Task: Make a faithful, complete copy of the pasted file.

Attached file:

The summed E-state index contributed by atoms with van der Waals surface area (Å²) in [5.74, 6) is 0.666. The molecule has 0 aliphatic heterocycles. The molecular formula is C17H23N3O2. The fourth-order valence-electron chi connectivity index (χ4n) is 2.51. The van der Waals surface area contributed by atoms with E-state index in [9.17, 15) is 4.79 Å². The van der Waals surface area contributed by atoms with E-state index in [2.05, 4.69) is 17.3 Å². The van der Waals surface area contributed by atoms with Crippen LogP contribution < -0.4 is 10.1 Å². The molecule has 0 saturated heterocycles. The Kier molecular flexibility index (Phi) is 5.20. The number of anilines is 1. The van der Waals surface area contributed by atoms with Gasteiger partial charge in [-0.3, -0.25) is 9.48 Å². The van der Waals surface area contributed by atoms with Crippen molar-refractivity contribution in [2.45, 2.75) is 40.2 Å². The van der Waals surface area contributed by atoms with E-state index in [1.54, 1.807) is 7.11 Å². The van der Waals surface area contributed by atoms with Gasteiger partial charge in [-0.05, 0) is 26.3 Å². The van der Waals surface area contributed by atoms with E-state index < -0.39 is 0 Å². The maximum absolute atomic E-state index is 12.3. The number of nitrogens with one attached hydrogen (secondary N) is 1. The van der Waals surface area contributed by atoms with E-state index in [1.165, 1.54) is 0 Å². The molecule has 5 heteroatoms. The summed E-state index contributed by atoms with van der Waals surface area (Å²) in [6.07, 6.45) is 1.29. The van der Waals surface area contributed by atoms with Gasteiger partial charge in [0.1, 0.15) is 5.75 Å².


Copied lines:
The summed E-state index contributed by atoms with van der Waals surface area (Å²) in [5.74, 6) is 0.666. The molecule has 0 aliphatic heterocycles. The molecular formula is C17H23N3O2. The fourth-order valence-electron chi connectivity index (χ4n) is 2.51. The van der Waals surface area contributed by atoms with E-state index in [9.17, 15) is 4.79 Å². The van der Waals surface area contributed by atoms with E-state index in [2.05, 4.69) is 17.3 Å². The van der Waals surface area contributed by atoms with Crippen LogP contribution < -0.4 is 10.1 Å². The molecule has 0 saturated heterocycles. The Kier molecular flexibility index (Phi) is 5.20. The number of anilines is 1. The van der Waals surface area contributed by atoms with Gasteiger partial charge in [-0.3, -0.25) is 9.48 Å². The van der Waals surface area contributed by atoms with Crippen molar-refractivity contribution in [2.45, 2.75) is 40.2 Å². The van der Waals surface area contributed by atoms with E-state index in [1.54, 1.807) is 7.11 Å². The van der Waals surface area contributed by atoms with Gasteiger partial charge in [-0.05, 0) is 26.3 Å². The van der Waals surface area contributed by atoms with E-state index < -0.39 is 0 Å². The maximum absolute atomic E-state index is 12.3. The number of nitrogens with one attached hydrogen (secondary N) is 1. The van der Waals surface area contributed by atoms with E-state index in [1.165, 1.54) is 0 Å². The molecule has 5 heteroatoms. The summed E-state index contributed by atoms with van der Waals surface area (Å²) in [6.07, 6.45) is 1.29. The van der Waals surface area contributed by atoms with Gasteiger partial charge in [0.1, 0.15) is 5.75 Å².